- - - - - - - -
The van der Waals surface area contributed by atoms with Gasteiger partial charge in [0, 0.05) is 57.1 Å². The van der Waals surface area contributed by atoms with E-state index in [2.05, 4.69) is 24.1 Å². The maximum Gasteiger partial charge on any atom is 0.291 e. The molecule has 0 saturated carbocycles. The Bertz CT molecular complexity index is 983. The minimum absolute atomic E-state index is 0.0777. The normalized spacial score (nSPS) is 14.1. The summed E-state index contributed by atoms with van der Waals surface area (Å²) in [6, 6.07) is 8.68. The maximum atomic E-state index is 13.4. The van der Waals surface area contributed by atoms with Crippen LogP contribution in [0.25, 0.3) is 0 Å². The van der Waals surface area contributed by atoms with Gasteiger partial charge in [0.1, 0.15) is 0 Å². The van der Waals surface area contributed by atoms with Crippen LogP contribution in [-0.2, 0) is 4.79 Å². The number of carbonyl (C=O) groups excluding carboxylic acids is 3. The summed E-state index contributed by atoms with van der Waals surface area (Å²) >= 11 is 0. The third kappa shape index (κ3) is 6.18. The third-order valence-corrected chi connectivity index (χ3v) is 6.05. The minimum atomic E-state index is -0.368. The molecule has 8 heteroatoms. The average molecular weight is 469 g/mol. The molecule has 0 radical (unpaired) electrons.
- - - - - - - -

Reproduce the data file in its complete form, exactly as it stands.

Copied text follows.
The van der Waals surface area contributed by atoms with Gasteiger partial charge in [0, 0.05) is 57.1 Å². The van der Waals surface area contributed by atoms with E-state index in [2.05, 4.69) is 24.1 Å². The maximum Gasteiger partial charge on any atom is 0.291 e. The molecule has 0 saturated carbocycles. The Bertz CT molecular complexity index is 983. The minimum absolute atomic E-state index is 0.0777. The normalized spacial score (nSPS) is 14.1. The summed E-state index contributed by atoms with van der Waals surface area (Å²) in [6, 6.07) is 8.68. The maximum atomic E-state index is 13.4. The van der Waals surface area contributed by atoms with Crippen LogP contribution in [0.25, 0.3) is 0 Å². The van der Waals surface area contributed by atoms with Gasteiger partial charge in [0.1, 0.15) is 0 Å². The van der Waals surface area contributed by atoms with Crippen LogP contribution in [-0.2, 0) is 4.79 Å². The number of carbonyl (C=O) groups excluding carboxylic acids is 3. The summed E-state index contributed by atoms with van der Waals surface area (Å²) >= 11 is 0. The third kappa shape index (κ3) is 6.18. The third-order valence-corrected chi connectivity index (χ3v) is 6.05. The minimum atomic E-state index is -0.368. The molecule has 8 heteroatoms. The average molecular weight is 469 g/mol. The molecule has 0 radical (unpaired) electrons.